How A Skeptical Approach to Email Phishing Turned Interesting
- Post by Janet Gehring
- May 29, 2019
Too much skepticism in life can be unhealthy. But when you’re working on your computer, it’s the smart approach.
Almost all breaches begin with an email phishing attempt, so be skeptical every day. That way, you’ll avoid clicking on emails you shouldn’t, turning over confidential information, or unintentionally giving up money.
There are broad statistics about how many breaches start with a phishing attempt (over 90%), how many people have had their personal information stolen due to a breach (millions), and how many dollars have been lost by businesses due to breaches (more millions).
Instead of focusing on big, generic numbers, let’s bring it down to one email phishing attempt. This one happened in our office. And, we decided to have some fun with it. Caution: please don’t try this yourself.
Here’s the story:
Gift card scams are a popular way for cybercriminals to make a quick buck.
Recently, Nick, a technician at CRU, received an email from “James Kerr” (CRU’s President, who goes by Jim) asking him to “get a purchase done today”. Nick decided to engage with the fraudster.
Here’s the initial phishing attempt …
From: James Kerr <email@example.com>
Subject: General Purchase
Are you currently in the office?
I need you to get a purchase done today, email me back once you get this.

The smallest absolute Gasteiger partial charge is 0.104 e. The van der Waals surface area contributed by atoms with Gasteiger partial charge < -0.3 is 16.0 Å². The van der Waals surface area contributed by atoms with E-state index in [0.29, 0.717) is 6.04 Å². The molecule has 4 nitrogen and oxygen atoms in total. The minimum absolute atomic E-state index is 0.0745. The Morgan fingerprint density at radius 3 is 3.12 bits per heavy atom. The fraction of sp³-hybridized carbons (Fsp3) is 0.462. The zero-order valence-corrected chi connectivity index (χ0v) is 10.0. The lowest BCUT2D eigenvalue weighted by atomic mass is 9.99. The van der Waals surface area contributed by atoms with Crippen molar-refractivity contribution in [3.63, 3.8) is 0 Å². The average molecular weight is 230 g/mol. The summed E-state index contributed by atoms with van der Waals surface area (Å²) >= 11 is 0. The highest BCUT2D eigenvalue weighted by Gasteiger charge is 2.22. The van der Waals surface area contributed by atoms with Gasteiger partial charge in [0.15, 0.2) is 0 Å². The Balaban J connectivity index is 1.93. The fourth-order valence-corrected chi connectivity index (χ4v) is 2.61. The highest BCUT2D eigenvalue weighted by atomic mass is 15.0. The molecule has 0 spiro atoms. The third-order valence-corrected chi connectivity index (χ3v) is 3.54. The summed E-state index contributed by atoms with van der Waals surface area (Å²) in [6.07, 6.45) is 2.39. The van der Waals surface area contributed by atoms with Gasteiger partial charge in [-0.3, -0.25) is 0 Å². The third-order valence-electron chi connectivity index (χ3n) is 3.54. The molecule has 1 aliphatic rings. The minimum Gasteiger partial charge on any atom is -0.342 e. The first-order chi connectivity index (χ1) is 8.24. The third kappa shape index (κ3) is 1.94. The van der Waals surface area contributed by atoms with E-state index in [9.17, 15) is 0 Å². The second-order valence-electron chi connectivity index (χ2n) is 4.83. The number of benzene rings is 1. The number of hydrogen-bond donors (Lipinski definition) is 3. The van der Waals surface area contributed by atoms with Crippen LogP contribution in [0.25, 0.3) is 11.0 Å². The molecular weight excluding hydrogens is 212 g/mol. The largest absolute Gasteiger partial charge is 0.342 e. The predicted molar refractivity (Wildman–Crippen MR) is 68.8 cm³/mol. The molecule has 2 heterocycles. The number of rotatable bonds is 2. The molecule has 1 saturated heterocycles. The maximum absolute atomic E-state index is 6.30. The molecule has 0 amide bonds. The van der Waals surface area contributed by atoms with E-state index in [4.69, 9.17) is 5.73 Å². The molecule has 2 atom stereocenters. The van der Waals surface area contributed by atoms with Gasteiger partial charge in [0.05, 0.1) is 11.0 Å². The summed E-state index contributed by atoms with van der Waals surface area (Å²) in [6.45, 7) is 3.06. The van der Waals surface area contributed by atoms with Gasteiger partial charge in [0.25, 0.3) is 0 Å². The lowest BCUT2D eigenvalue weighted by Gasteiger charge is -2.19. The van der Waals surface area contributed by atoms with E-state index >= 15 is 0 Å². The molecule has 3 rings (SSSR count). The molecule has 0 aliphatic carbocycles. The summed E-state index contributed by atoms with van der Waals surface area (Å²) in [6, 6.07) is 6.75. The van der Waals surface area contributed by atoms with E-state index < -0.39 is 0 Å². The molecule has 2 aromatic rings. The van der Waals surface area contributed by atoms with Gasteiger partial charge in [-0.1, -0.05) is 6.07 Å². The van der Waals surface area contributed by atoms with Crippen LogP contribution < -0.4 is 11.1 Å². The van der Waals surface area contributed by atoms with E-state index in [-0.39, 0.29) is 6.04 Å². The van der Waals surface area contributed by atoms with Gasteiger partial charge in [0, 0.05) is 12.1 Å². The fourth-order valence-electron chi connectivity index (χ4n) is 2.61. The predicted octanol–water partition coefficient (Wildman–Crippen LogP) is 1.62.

Nick replied 2 days later …
OMG! Sorry I’m so late responding to this. Do you still need me to do something for you?
Within 3 minutes came the response (note the instructions) ….
Ok, I’m in the middle of something and looking forward to surprise some of the staffs with Walmart gift cards today and I want you to keep it between us pending when they get it. So, therefore, I need Walmart Gift card of $350 face value each. I need 15 pieces of it amounting to $5250. I need you to get the physical card, then you scratch the back out and scan them, attach the scanned pictures showing the pin and email it to me. Can you get it done in 1 hour?
4 minutes later, Nick replied ….
Ok, I can get them but I don’t have the company card at the moment. Any suggestions?
10 minutes later came this response …
Ok, Use your card to purchase the gift cards i will reimburse you later.
5 minutes later, Nick replied ….
I’m really strapped on cash. Will I be reimbursed by the end of the month? I’ll need the money back.
Can you guarantee that?
4 minutes later came the response, this time from an iPhone with the fake email address exposed:
From: James Kerr <firstname.lastname@example.org>
Subject: RE: General Purchase
Yes you will be reimbursed once am done with the gift surprise. Don’t forget not to discuss the surprise with any of the staffs yet.
Sent from my iPhone
From there, Nick replied that he would get them as quickly as he could. The fraudster stopped responding.
In the space of less than a half-hour, you can be tricked by an email phishing attempt. Never follow instructions to make an unusual purchase without confirming the request with a trusted person in your organization first.
To quote a cliché, if it sounds too good to be true, it is. To quote the belief of IT people worldwide, “the bad guys only have to get it right once. We have to get it right every time.”
The bad guys are good. We need to be better. Don’t click on suspicious emails, especially on your phone. Don’t give up your username and password. Walk down the hall or make an old-fashioned phone call if necessary to confirm that a request is legitimate.
If you’d like to know more about how CRU Solutions can help keep your business safer, contact us.